Here’s a little morsel of insanity for your Tuesday morning: New York City Public Advocate and mayoral candidate Bill de Blasio is trying to yank Saudi Arabian Airlines’ right to land at U.S. airports over its policy of not allowing Israeli citizens to board, starting with JFK. The director general of Saudi Arabian Airlines, Khalid Al-Melhem, shot back at de Blasio, insisting that it is merely the lack of diplomatic relations between the two countries that is behind the policy. Al-Melhem’s claim that discrimination isn’t behind the ban is bullshit, but so is de Blasio’s outrage.
I’m reluctant to wade into this particular cesspool, because I’d rather not end up snacking on the business end of an Anti-Defamation League lawsuit. Also because I am half Saudi Arabian, which I throw out there now before some puckered commenter digs it up and points it out. (I hate to hedge my argument like this, but experience shows that ethnic Arab-Americans are often unwelcome participants in this conversation.)
My quarrel is not with the obvious pettiness that defines the post-1967 Middle East, of which the airline’s rule is one small part.
It’s with the filthy cynicism of de Blasio’s timing. By generating this news item, he’s invoking the Israel-Palestine crisis for political gain without openly maligning New York’s Arab population. He gets to shore up support within the city’s pro-Israel machine while steering clear of the overt racism propping up things like the NYPD’s massive surveillance apparatus of the city’s Arabs and public disapproval of Park51, otherwise known as the Ground Zero Mosque.
What’s worse, there is already a history of hysteria here, a history de Blasio must be banking on.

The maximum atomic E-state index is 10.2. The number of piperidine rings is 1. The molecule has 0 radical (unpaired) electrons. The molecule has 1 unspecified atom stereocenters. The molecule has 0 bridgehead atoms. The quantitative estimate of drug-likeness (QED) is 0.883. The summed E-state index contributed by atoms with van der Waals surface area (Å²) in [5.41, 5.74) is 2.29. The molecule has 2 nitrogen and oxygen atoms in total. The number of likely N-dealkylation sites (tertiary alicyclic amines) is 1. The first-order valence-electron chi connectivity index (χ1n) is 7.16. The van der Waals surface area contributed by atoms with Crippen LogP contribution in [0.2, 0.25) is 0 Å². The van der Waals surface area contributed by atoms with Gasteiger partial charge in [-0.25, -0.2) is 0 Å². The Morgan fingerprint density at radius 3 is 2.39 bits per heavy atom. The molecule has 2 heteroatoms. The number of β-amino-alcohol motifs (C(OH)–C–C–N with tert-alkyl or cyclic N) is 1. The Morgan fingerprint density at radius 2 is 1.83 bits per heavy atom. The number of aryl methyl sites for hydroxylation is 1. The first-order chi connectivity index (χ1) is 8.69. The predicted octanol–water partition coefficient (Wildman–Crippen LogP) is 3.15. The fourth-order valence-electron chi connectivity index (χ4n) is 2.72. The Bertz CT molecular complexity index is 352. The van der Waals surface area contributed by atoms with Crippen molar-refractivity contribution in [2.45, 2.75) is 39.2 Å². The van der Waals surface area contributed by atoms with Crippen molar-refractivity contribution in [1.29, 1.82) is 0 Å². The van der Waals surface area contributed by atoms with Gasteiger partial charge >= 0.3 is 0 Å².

In 2011, Delta Airlines announced a new partnership with Saudi Arabian Airlines. In the weeks after the announcement, the Internet exploded with false rumors of bans on Jewish passengers, stoking religious hatred in New York and abroad (yes, even the Voice was guilty of publishing some bogus information back then, though the author did his due diligence in walking it back.)
The really grinding part of all this is that de Blasio seems to have a knack for manufacturing divisive campaign issues. He made headlines two weeks ago when he was arrested protesting the closure of Long Island College Hospital. He spent the last two weeks getting as much mileage out of the arrest as possible, aided along by the continuing controversy he helped to bloat.
Why is coverage of de Blasio so light on skepticism? Because the man has spent a career building a name for himself as a Defender of the Downtrodden, a bonny shroud for cold political calculus.
Is the airline’s ban on Israelis outright wrong? Of course! Anyone who has any part in the shittiness with which Arabs, Israelis, and their supporters treat each other ought to be ashamed.
But believing that de Blasio is acting purely out of a higher appeal to justice is at best naïve. At worst, it makes you part of the problem.